The swinging-flashlight test is used to help a practitioner identify a relative afferent pupillary defect.
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For an adequate test, vision must not be entirely lost. In dim room light, the examiner notes the size of the pupils. The patient is asked to gaze into the distance, and the examiner swings the beam of a penlight back and forth from one pupil to the other, and observes the size of pupils and reaction in the eye that is lit.
Normally, each illuminated pupil promptly becomes constricted. The opposite pupil also constricts consensually.
When ocular disease, such as cataract, impairs vision, the pupils respond normally.
When the optic nerve is damaged, the sensory (afferent) stimulus sent to the midbrain is reduced. The pupil, responding less vigorously, dilates from its prior constricted state when the light is moved away from the unaffected eye and towards the affected eye. This response is a relative afferent pupillary defect (or Marcus Gunn pupil).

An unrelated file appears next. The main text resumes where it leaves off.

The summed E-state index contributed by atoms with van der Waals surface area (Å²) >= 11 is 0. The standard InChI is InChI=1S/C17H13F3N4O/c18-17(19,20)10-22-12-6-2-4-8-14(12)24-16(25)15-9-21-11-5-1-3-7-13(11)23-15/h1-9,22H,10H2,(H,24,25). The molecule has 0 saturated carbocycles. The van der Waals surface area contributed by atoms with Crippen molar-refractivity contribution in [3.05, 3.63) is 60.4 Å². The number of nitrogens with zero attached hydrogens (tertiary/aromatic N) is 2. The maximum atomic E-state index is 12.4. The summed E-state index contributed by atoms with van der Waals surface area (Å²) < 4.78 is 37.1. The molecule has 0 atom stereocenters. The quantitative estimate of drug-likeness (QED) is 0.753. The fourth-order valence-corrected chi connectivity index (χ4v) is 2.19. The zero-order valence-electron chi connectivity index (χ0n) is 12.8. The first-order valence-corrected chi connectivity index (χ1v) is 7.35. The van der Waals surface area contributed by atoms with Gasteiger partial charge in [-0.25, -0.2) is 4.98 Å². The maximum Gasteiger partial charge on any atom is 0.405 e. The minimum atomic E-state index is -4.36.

Bickley L.S. 2008. Bates’ guide to physical examination and history taking. 10th ed. Lippincott Williams and Wilkins, New York. p. 244.
Medical examination and history taking
History of the present illness
Past medical history
Eyes (Ophthalmoscopy, Swinging-flashlight test)
Hearing (Weber, Rinne)
Peripheral vascular examination
Jugular venous pressure
Ankle-brachial pressure index
Murphy’s punch sign
Back (Straight leg raise)
Knee (McMurray test)
Wrist (Tinel sign, Phalen maneuver)
Shoulder (Adson’s sign)